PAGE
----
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State preparing to battle opioid crisis


One after another, politicians, policy makers, police and scientists stepped up to a podium during a news conference in Tallahassee on Wednesday and tried to find words to reflect the dire state of Florida’s opioid crisis.

“This is truly, after 33 years of tracking drug trends in the state of Florida, the most rapidly rising and critical crisis in our lifetime and in the history of Florida,” said James Hall, a drug-abuse researcher at Nova Southeastern University.

In 2015, seven people died every day of an opioid overdose across the state. The numbers are not yet available for 2016, but Hall expects as many as 12 people died every day from an opioid overdose in Florida.

The press conference was held in anticipation of bills being filed to address the opioid crisis and a committee hearing before the legislative session begins in March.

Speakers used charts, personal stories and data from a Palm Beach Post’s investigation of the heroin opioid epidemic at the news conference sponsored by the Florida Behavioral Health Association and the Florida Alcohol and Drug Abuse Association.

Florida Attorney General Pam Bondi, who oversaw the crackdown on Florida pill mills seven years ago, said that in her office she keeps framed photographs of teenagers who have overdosed and died. She said she is in “constant contact” with attorneys general in other states about their efforts to combat the crisis.

Bondi said she was especially concerned about fentanyl, a pain killer more than 100 times stronger than morphine. To mask the drug, dealers now use pill presses to make fentanyl look like Xanax pills, Bondi said.

“I called Amazon and eBay and you can buy them online,” Bondi said about the pill presses. She urged students who buy the stimulant Adderall on the street to help them study, instead to go to a doctor and get a prescription.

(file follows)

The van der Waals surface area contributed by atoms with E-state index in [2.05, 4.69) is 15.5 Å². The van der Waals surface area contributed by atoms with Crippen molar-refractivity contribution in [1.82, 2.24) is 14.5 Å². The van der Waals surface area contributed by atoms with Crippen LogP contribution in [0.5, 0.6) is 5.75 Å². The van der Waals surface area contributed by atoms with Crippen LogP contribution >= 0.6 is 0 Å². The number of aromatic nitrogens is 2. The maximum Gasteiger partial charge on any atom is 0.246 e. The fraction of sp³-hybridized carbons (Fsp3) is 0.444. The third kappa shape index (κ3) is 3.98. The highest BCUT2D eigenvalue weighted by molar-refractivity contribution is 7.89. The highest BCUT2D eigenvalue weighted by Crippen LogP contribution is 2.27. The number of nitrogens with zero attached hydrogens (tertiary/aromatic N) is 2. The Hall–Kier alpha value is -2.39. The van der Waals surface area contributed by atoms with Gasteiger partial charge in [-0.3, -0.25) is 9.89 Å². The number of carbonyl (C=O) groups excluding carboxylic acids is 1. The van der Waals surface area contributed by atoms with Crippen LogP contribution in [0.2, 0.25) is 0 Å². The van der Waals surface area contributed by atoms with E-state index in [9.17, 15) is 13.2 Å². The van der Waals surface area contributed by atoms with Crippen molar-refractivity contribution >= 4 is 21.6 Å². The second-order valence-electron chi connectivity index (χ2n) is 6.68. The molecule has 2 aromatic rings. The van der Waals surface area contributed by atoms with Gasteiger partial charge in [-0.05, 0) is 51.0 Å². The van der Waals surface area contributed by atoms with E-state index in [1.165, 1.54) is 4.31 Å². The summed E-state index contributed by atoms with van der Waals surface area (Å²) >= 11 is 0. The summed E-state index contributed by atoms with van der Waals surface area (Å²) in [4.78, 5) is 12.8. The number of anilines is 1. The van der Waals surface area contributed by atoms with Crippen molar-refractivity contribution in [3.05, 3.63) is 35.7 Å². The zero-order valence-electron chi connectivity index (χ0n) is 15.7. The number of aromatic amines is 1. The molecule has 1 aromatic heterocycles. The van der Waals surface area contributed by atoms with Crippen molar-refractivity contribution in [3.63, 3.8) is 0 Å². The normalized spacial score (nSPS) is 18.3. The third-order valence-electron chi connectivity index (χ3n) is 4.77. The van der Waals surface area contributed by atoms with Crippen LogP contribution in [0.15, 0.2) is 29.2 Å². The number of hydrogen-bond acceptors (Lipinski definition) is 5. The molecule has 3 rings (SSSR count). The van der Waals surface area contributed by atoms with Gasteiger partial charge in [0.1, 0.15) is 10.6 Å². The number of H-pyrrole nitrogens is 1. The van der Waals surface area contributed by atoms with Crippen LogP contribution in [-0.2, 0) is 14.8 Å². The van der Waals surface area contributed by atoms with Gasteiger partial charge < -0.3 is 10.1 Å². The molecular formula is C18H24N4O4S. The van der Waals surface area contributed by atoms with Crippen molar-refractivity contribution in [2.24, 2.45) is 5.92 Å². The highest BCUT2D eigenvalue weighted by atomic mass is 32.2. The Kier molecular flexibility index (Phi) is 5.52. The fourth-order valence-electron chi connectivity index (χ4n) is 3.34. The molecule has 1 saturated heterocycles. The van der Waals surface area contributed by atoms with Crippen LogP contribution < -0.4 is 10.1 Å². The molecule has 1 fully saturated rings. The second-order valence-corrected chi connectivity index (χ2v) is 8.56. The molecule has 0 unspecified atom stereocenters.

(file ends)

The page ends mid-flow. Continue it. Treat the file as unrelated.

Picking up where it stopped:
“You have no idea, if you buy anything on the street, what’s in it,” Bondi said. “Please do not buy anything on the street.”

Mark Fontaine, the executive director of the FBHA and FADAA, cited data from a Palm Beach Post story that revealed hospital costs for the opioid epidemic topped more than $1.1 billion in the first nine months of 2015.

Among those who travelled to Tallahassee for the news conference: Chief Assistant State Attorney Al Johnson, head of the Palm Beach County Sober Home Task Force; Palm Beach County Commissioner Melissa McKinlay, whose former administrative assistant lost her daughter to an overdose; and Republican Rep. Gayle Harrell of Stuart, sponsor of a 2015 bill that created a voluntary licensing program for sober homes.

A hurdle that some drug treatment experts say had dogged their efforts in Tallahassee is the belief among North Florida lawmakers that the opioid epidemic is a South Florida problem.

Data analyzed by The Post and displayed during the news conference showed that the epidemic is a statewide problem. Manatee County - the Sarasota and Bradenton area - saw a 174 percent increase in opioid deaths between 2012 and 2015. Duval County, home to Jacksonville, saw a 3,480 percent increase in opioid deaths during the same time.

Democratic Rep. Lori Berman, Boynton Beach, said the epidemic is statewide. She intends to co-sponsor HB 61, filed by Rep. Larry Lee Jr. of Port St. Lucie, which requires hospitals to provide certain services to overdose patients.



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